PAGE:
A veritable Who’s Who of East End criminal prosecutors, defense attorneys, and even a couple of judges gathered in Bridgehampton on June 20 to discuss the sobering topic of drunken-driving arrests, particularly in relation to a new Department of Motor Vehicles regulation that could result in repeat offenders being banned for life from driving in New York State.
The event, organized by two attorneys, Tina K. Piette and Peter Walsh, featured Peter Gerstenzang, who is considered the pre-eminent authority on the subject, as lead speaker. He is senior partner of Gerstenzang, O’Hern, Hickey, Sills, and Gerstenzang, an Albany law firm.
East Hampton Town Justice Lisa Rana was present, as were Southampton Village and Town Justice Barbara Wilson and Steve Tekulsky, a candidate for East Hampton Town Justice.
“All of us are going to be working a lot harder,” Mr. Gerstenzang told the packed room at the Bridgehampton National Bank conference center. Cases will take longer to adjudicate, he said, with many more going to trial, as a result of the new regulation, enacted last September.
At its heart, it requires the D.M.V. to do a 25-year review of the driving history of anyone with three or more alcohol-related convictions. The review is triggered not only by a new conviction but also by any revocation of a driver’s license — for example, for letting insurance lapse, by a five-point moving violation such as reckless driving, for texting or using a hand-held cellphone while driving. (The D.M.V. made hand-held cellphone use a five-point violation as of June 1.)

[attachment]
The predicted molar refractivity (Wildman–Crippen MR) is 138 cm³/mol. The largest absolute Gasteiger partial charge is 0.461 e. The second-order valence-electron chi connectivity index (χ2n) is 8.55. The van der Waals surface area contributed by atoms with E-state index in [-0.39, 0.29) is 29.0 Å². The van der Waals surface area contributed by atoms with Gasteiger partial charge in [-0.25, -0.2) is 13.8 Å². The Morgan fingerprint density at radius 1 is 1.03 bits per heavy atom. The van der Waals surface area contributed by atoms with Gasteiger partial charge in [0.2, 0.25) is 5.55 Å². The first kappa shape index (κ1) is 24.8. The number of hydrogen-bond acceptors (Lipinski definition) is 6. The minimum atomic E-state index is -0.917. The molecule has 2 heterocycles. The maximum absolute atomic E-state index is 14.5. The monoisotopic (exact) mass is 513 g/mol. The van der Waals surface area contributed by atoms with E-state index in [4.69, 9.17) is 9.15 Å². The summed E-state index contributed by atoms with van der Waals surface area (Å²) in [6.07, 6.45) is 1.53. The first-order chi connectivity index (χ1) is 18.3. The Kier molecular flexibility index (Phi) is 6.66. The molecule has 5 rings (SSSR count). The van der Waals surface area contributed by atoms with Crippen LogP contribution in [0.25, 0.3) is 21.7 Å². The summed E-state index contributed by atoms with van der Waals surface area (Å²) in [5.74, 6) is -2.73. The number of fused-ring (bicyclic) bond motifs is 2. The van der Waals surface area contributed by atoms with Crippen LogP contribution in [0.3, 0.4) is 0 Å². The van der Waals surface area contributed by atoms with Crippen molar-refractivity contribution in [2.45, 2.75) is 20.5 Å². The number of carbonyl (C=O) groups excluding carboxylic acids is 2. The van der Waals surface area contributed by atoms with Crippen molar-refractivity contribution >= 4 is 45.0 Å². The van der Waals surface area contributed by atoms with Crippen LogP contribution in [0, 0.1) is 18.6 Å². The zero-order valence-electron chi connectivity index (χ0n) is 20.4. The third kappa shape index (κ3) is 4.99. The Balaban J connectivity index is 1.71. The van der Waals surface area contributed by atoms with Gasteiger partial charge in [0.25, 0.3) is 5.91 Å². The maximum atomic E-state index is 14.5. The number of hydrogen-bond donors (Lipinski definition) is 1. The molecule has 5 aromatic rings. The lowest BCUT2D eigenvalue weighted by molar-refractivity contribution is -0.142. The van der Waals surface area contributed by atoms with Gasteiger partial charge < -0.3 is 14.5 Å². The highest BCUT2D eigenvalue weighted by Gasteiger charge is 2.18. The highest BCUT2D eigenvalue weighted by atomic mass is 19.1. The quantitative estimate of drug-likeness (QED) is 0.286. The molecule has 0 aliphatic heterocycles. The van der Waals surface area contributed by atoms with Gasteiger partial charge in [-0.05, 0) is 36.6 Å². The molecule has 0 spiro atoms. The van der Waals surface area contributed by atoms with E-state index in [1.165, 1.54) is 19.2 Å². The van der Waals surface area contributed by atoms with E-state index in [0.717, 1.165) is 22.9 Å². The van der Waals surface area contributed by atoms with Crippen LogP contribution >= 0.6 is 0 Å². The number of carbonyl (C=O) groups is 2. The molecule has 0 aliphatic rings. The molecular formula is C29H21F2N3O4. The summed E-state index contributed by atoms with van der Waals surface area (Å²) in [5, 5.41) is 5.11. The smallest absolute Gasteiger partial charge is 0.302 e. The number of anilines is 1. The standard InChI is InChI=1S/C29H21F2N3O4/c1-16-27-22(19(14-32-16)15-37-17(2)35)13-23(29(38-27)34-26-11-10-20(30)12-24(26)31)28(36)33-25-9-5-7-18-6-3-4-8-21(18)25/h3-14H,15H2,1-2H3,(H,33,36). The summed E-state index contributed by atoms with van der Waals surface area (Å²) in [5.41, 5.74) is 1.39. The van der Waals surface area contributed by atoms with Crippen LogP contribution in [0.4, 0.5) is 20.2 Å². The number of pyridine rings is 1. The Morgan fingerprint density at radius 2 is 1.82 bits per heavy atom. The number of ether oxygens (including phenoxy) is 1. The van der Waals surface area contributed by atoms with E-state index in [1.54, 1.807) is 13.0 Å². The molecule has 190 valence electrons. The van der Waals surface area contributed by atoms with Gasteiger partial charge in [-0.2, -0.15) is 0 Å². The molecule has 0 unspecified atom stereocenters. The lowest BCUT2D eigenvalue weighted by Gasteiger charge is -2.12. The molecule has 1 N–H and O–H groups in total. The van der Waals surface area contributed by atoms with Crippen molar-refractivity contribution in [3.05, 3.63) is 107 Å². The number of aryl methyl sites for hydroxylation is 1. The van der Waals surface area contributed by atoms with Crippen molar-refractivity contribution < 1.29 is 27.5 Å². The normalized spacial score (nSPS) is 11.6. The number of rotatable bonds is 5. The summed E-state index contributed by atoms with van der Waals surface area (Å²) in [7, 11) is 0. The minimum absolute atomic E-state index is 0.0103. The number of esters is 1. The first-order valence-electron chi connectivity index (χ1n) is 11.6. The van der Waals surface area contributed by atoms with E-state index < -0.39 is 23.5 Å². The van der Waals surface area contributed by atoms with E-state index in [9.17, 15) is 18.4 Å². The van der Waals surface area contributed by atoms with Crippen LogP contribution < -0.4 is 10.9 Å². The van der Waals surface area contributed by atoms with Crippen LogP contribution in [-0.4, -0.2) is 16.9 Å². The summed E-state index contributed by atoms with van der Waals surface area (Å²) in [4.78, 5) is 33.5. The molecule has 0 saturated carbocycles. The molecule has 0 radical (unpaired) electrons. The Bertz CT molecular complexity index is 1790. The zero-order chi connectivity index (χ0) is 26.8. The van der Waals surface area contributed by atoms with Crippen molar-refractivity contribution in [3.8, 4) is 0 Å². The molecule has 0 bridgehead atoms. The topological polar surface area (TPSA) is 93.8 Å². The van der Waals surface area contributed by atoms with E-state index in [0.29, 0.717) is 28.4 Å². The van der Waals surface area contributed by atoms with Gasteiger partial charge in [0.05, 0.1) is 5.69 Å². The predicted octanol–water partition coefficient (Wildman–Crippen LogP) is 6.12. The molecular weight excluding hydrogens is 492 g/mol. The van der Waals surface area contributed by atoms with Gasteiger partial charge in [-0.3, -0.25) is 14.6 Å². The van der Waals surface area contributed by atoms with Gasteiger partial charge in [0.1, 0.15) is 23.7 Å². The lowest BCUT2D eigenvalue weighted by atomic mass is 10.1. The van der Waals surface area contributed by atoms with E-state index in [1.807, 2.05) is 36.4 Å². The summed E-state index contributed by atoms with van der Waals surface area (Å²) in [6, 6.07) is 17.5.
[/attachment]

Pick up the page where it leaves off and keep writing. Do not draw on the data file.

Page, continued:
The net effect of the new regulation, it was predicted, will be more litigation. Defendants will be far more inclined to go to trial rather than plead guilty, if it means losing one’s license, possibly for life.
That was one reason why all of District Attorney Thomas Spota’s East End prosecutors were on hand. Dan Cronin, an assistant district attorney often seen in East Hampton Town Court, remarked that “the defense attorneys are here, so we’re here, to learn.”
“This is going to spur a lot of desperate litigation,” Mr. Gerstenzang said. “People have to drive. It is going to create a sense of lawlessness.”
His firm is challenging the legality of the new regulation on several grounds, claiming among other things that the D.M.V., an administrative agency, usurped the powers of the State Legislature in enacting it, and that it represents an ex post facto punishment, meaning it should apply only to convictions imposed since it went into effect.
Ms. Piette also spoke, encouraging her fellow criminal lawyers to defend their clients aggressively in the face of the new regulations, starting with the defendant’s first hearing at the D.M.V. While those hearings almost always result in a license suspension, it is the first time an attorney gets to question the arresting officer.